Since the early days of the U.S. military, there have been women in action. They may not always be in uniform or on the front lines, but women have always played a crucial role in the American armed services.
During the Revolutionary War, women served as as nurses, cooks, and laundresses at military camps. One woman, Deborah Sampson, even disguised herself as a man to serve in General George Washington's Army. (She was later discovered and honorably discharged.)
By World War I, women were officially allowed to join the military as support staff, and more than 33,000 enlisted as nurses or signed up for other service jobs. More than 400 died in the line of duty.
Today, women serve in 95 percent of all military positions, and women make up nearly 15 percent of America's active duty force.
However, those changes have also brought big problems, like issues of sexual assault in the military and questions of who can and cannot serve on the front lines.
Ann Dunwoody was the first woman to become a four-star general in the U.S. Army. Her new memoir is "A Higher Standard: Leadership Strategies from America's Four-Star General," and she talks with The Takeaway about the lessons she's learned about both leadership and teamwork.
“I joined the WAC [Women’s Army Corps] in 1975,” says Dunwoody. “Shortly after that, they disbanded the Women’s Army Corps and began this integration of women into the regular Army. My first assignment as part of this integration...was to Fort Sill, Oklahoma as a platoon leader with Sergeant First Class Wendell Bowen.”
Dunwoody says that she was initially not committed to the military—she says had joined because the Army offered her $500 per month during her senior year of college for a two year commitment. She was also enticed by the prospect that she would get to jump out of an airplane.
“Even though my family was steeped in military history, I was gonna be a coach and a phys-ed major,” she says with a laugh. “Sergeant Bowen, when I met him, he embraced me and told me he was going to make me the best platoon leader—not the best female platoon leader but the best platoon leader—in the Army.”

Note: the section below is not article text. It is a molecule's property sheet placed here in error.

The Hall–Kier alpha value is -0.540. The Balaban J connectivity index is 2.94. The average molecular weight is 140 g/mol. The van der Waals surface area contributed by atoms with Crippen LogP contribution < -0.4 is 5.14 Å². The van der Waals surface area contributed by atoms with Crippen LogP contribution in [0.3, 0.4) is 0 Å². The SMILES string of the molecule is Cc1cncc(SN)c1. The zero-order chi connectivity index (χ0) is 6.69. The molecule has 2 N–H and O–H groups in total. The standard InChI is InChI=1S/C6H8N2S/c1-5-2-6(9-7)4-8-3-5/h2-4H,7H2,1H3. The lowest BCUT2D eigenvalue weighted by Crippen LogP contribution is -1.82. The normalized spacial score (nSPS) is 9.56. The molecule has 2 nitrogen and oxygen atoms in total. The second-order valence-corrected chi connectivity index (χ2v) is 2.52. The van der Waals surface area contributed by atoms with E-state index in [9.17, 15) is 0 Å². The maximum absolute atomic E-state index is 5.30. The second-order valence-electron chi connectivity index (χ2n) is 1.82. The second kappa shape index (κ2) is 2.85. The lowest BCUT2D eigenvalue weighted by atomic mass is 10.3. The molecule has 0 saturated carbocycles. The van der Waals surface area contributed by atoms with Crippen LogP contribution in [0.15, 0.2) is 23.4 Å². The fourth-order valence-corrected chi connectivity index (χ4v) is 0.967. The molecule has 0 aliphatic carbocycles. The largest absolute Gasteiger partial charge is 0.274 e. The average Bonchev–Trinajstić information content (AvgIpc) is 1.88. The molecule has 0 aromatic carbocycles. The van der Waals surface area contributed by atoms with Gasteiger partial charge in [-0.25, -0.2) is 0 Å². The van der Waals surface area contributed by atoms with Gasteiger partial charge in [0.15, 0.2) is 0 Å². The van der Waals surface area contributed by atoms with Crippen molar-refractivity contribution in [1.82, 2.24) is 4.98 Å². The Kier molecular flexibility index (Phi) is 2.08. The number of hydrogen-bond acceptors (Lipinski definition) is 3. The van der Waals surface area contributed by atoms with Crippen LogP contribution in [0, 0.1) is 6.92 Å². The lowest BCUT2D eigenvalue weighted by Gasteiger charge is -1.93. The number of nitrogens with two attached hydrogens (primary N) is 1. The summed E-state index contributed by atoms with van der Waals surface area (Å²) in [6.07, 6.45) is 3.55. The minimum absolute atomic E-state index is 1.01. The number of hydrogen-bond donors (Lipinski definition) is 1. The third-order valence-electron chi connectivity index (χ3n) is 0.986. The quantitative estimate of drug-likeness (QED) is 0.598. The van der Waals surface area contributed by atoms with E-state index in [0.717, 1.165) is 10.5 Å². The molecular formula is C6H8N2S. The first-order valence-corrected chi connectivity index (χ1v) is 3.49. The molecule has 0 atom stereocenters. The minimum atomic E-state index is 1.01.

Dunwoody says that Bowen guided her during her early days in the service and taught her to set her standards high—he taught her “what right looked like,” as she puts it.
“He was a professional and the reason I stayed longer than my initial two years,” Dunwoody adds.
Though Dunwoody found a quality mentor in Bowen, not all women in the military have positive experiences. According to the Defense Department's annual study on military sexual assaults released last week, about 9,600 women were sexually assaulted or were the victims of unwanted sexual contact in 2014. That figure averages out to about 1 in 20 female service members.
“I’ve had younger females work for me, and they have confided [in me] or made complaints about behaviors that were inappropriate,” says Dunwoody. “You have to investigate. You can’t ever turn the other way. There may be nothing there, there may be something there, but you have to investigate and you owe it to that individual to check out those circumstances and then enforce—you have to hold people accountable.”
Dunwoody acknowledges that the Army is struggling with "holding people accountable for their actions and following up on what that accountability is.” However, Dunwoody argues that the military is a self-policing organization that should continue to monitor itself.
She agrees with U.S. Senator Claire McCaskill, an advocate for eradicating military sexual assault who believes that accountability should be left within the chain of command. On the other hand, U.S. Senator Kirsten Gillibrand, another lawmaker pushing for reform, believes the issue should be handled outside of the chain of command.
“I appreciate what Senator McCaskill and Senator Gillibrand are doing to highlight the significance of the issue. One assault is too many,” she says. “But I personally believe, having spent half of my career in command billets, that the commander must be accountable and responsible.”
Though she believes some things should be left the Defense Department, Dunwoody acknowledges the value of the healthy friction between U.S. lawmakers and officials and the military leadership.
“Our military works for civilian leadership, and I do believe that our leaders always provide their best advice and counsel to the civilian leadership,” she says. “My toughest job in the military was my three years in the Pentagon as the Chief of War. That friction that existed, and trying to bridge that...you might have differences but you have to talk about them.”
Four important C’s—communication, collaboration, cooperation, and compromise—are the oil that makes the wheels of America’s civilian-military leadership turn, says Dunwoody. And though most Americans will never weigh in directly on the crucial challenges faced by those in U.S. leadership positions, Dunwoody says that everyday civilians can still make a difference.
“Less than one percent of the American population will ever serve,” she says. “Not everyone’s cut out for the military, but everyone I believe can do something to give back to this great country.”